If you’ve never heard of Bird’s Eye Batang, then you may be familiar with the South Korean artist’s other moniker, Mid-Air Thief, who’s 2018 album “Crumbling” has been getting more and more attention as of late. If you aren’t familiar with either of them, then get ready for a folktronica sound you’ve never heard before.
“Flood Format,” which released earlier this year, is far less folk- and far more -tronica, but still sits within the outskirts of the genre. It doesn’t reach the deeply organic and transcendent breadths of “Crumbling,” but it succeeds in exploring darker, more alien territory, with a signature maximalist sound.
The first track, “Slippery Smile”, has these jubilant, joyous and bouncy chimes that remind me of the vibrant buildups you’d hear in a Stevie Wonder song. It then slips into something more fluid and abstract as it transitions to the second track, where the melodies are still bright, but harsher. It leads into sections of experimental noise before circling back around to the lead melody.
The third track, “Spin and Stone”, feels mysterious and curious, and as it starts to pick up it, feels like you’re being swept into an entirely different world. The picture below is the closest image I can find that looks like how this song feels.
“Ripplippling” is a sort of chillwave track with its wide, filtering synths and echoing bells, but with far more texture and character than most chillwave I’ve come across. On its own, “Ripplippling” is the most digestible track on this album.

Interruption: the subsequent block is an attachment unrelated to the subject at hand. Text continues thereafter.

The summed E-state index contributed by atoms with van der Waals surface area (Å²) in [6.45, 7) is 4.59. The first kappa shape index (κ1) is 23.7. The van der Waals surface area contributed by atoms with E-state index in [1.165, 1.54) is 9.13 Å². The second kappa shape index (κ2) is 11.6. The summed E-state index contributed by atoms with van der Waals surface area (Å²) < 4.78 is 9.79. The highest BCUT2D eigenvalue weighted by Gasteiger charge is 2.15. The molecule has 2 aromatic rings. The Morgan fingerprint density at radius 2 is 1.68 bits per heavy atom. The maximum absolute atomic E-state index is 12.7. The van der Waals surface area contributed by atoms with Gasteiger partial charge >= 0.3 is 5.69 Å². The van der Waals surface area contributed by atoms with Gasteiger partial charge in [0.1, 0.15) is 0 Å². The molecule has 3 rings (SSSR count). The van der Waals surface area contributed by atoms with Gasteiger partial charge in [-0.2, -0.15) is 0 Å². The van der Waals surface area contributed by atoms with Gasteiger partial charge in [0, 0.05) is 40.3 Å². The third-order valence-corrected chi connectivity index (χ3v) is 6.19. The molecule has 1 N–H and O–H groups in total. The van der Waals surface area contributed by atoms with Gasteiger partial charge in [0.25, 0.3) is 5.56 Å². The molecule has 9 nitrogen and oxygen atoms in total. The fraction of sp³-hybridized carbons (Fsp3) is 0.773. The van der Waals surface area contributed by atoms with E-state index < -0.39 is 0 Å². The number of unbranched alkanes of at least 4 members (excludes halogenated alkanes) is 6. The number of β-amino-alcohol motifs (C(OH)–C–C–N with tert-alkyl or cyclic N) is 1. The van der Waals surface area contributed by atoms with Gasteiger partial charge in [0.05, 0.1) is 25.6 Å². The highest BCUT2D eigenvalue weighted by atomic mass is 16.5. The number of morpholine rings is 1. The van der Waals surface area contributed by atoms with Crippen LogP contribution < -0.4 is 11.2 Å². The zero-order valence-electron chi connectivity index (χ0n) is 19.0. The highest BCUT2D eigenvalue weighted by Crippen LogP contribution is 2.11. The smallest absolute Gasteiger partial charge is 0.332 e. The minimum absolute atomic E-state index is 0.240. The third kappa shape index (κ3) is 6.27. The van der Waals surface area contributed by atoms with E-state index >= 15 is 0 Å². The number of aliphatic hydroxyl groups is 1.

Unfortunately it’s cut a bit short by an interlude, which showcases some brilliant sound design and noises that are most likely from a bird. This is the worst track on the album for me but it’s less than a minute long.
The album then transitions to its darkest portion. “Brux Batang” features discordant sounds layered over a techno beat before suddenly enveloping the listener in a suffocating symphony of dying machines, noise being stretched and warped around you, a complete storm, pulled and worn like taffy, ending in a crumpled heap.
“The Wider The Wheel” feels like a rush, a need to escape, hurrying past all these sights and sounds, not able to fully process any of them, letting them penetrate your conscious before promptly leaving. You escape. You are faced with an enormous empty void.
And the final song, with a light samba swing, is a much needed breath of comfortable relief.
“Flood Format” is a journey. Bird Eye Batang continues the legacy of one of the most intricate musicians working today, and hopefully now people will shut up and stop comparing him to Grizzly Bear.
I give Bird Eye Batang’s “Flood Format” ★ ★ ★ ★ ☆. Great Album.
– Spencer Grattan